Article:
Thursday, April 29, 2004
by The Yankee
Letter to TPM...
If you have been reading this blog at all, and based on the traffic figures at least a few people do, you know that one of my favorite links is to the Talking Points Memo by Josh Marshall. One thing about his blog is that he is very selective about his links. I respect that. But I looked over his list and they are all great...with the exception of Mickey Kaus who has turned into a total hack. Really it is sad to see how this guy has somehow become obsessed with every insult to John Kerry available. To see an example check out this post from Crooked Timber, link via Atrios. Anyway, I got moved to drop Josh a note about this, I am interested to see if I get a public or private reply.
I am wondering why Mickey Kaus is still on your list of "approved sites" You are clearly selective in this list, and it seems a shame that you want to associate yourself with this guy.
I am sure you read the blogs that are catching on to his one trick pony slur Kerry campaign, so I won't run down that list. I also know that in some ways he is a godfather of the blog world. But it has passed him by, I would bet that traffic from him is a fraction of your overall readership, and that most of your readership used to read Kaus but has probably found it completely useless since his coverage of the California Governor's race.
Is there a reason you leave him on? And to replace him I would suggest the Decembrist. He writes irregularly, but when he posts (2-3 times a week) it is just about the best blog writing around.
by The Yankee
I heard a bit of a piece on NPR this evening about some atrocities that American soldiers and contractors committed at a prison in Iraq. Pretty bad stuff...especially when we are now justifying our invasion on the grounds of human rights and freeing the Iraqi people from oppresive rule. But remember...the people who report this stuff hate America and only want it to fail. If they really loved freedom and the American way of life they would be unthinking automotons chasing the nearest dollar or hamburger.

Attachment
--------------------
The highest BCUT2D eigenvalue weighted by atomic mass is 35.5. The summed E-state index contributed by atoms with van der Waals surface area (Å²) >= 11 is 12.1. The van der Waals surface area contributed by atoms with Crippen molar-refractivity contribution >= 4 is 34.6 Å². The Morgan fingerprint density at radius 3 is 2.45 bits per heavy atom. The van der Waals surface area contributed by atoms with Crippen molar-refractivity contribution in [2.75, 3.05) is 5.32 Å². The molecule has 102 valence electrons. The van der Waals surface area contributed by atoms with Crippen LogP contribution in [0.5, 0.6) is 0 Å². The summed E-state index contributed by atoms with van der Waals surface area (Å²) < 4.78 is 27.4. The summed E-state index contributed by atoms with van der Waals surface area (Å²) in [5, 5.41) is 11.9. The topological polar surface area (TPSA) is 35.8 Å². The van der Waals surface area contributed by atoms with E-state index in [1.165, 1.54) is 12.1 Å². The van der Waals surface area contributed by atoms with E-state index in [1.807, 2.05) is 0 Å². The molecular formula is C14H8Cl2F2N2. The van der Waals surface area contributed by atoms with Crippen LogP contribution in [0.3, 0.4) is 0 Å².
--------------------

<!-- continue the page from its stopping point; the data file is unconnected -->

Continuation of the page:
by The Yankee
Too much information...
In the category of stuff that is probably only interesting to me, there is a whole slew of articles posted on the LSE website from a recent conference. The conference was called, "The Resurgent City" and from best I can tell the presentations (and their articles) cover a whole variety of aspects of what is contributing to this change in the way advanced economies are functioning. This is the heart and soul of what I drives my beliefs and I am interested in reading some of these articles and seeing where they are right and where I think they are wrong. Check them out...but be warned, there is tons of information there.
Tuesday, April 27, 2004
by The Yankee
David Brooks is a moron and demonstrates it to all of us again today in this op-ed piece. His argument is that "Washington" is all abuzz about things from the past that don't matter, when people should be talking about what is going on in Iraq right now.
OK David, what do you want "Washington" to do? It seems like it really doesn't matter what "Washington" talks about because the Bush Administration is going to ignore them. Do you think that the choices in Iraq would be any easier if there were a lot of "Washington" types talking about them? The fact is that there is no easy answers and no good options. People talk about it being like Vietnam or 1920 Mesopotamia because they are hoping to find an answer in the past. But they will probably find nothing. At least they are searching. Really the only thing that we have right now in Iraq is the thing that the Administration has placed so much faith in during its planning, a hope and a prayer. Face it Brooks...we are screwed up over there, and no amount of Washington talk is going to change that. Admit it and stop peddling your idiotic party line.